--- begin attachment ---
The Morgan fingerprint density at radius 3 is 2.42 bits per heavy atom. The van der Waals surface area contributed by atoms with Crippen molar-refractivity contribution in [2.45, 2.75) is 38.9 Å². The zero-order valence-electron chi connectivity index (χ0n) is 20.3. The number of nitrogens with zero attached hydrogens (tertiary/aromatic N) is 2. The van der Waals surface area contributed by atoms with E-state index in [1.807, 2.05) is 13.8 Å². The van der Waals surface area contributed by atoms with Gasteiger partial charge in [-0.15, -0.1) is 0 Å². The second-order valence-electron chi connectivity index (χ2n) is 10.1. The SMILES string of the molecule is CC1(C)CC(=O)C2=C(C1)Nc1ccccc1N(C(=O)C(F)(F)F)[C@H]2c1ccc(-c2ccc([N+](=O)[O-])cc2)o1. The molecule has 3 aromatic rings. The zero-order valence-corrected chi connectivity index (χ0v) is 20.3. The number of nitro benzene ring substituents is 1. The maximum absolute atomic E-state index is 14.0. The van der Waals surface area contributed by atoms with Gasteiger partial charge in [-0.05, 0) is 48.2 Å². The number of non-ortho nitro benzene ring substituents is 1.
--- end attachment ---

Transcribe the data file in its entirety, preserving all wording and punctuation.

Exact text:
The Morgan fingerprint density at radius 3 is 2.42 bits per heavy atom. The van der Waals surface area contributed by atoms with Crippen molar-refractivity contribution in [2.45, 2.75) is 38.9 Å². The zero-order valence-electron chi connectivity index (χ0n) is 20.3. The number of nitrogens with zero attached hydrogens (tertiary/aromatic N) is 2. The van der Waals surface area contributed by atoms with E-state index in [1.807, 2.05) is 13.8 Å². The van der Waals surface area contributed by atoms with Gasteiger partial charge in [-0.15, -0.1) is 0 Å². The second-order valence-electron chi connectivity index (χ2n) is 10.1. The SMILES string of the molecule is CC1(C)CC(=O)C2=C(C1)Nc1ccccc1N(C(=O)C(F)(F)F)[C@H]2c1ccc(-c2ccc([N+](=O)[O-])cc2)o1. The molecule has 3 aromatic rings. The zero-order valence-corrected chi connectivity index (χ0v) is 20.3. The number of nitro benzene ring substituents is 1. The maximum absolute atomic E-state index is 14.0. The van der Waals surface area contributed by atoms with Gasteiger partial charge in [-0.05, 0) is 48.2 Å². The number of non-ortho nitro benzene ring substituents is 1.